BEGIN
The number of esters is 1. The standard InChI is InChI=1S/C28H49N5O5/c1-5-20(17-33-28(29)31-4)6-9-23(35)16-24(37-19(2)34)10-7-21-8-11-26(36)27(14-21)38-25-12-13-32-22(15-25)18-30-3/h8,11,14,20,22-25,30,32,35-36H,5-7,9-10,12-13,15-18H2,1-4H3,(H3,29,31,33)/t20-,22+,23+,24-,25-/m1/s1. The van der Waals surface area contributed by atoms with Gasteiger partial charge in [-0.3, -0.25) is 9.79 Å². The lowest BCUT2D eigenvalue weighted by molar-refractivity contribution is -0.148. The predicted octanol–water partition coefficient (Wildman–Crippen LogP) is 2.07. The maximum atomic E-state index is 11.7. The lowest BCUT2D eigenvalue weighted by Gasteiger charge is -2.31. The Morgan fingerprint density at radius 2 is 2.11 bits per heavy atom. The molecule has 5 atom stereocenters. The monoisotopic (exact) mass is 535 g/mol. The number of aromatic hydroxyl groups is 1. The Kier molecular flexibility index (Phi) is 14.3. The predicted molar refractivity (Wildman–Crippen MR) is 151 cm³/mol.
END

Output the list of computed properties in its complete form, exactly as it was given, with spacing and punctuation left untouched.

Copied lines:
The number of esters is 1. The standard InChI is InChI=1S/C28H49N5O5/c1-5-20(17-33-28(29)31-4)6-9-23(35)16-24(37-19(2)34)10-7-21-8-11-26(36)27(14-21)38-25-12-13-32-22(15-25)18-30-3/h8,11,14,20,22-25,30,32,35-36H,5-7,9-10,12-13,15-18H2,1-4H3,(H3,29,31,33)/t20-,22+,23+,24-,25-/m1/s1. The van der Waals surface area contributed by atoms with Gasteiger partial charge in [-0.3, -0.25) is 9.79 Å². The lowest BCUT2D eigenvalue weighted by molar-refractivity contribution is -0.148. The predicted octanol–water partition coefficient (Wildman–Crippen LogP) is 2.07. The maximum atomic E-state index is 11.7. The lowest BCUT2D eigenvalue weighted by Gasteiger charge is -2.31. The Morgan fingerprint density at radius 2 is 2.11 bits per heavy atom. The molecule has 5 atom stereocenters. The monoisotopic (exact) mass is 535 g/mol. The number of aromatic hydroxyl groups is 1. The Kier molecular flexibility index (Phi) is 14.3. The predicted molar refractivity (Wildman–Crippen MR) is 151 cm³/mol.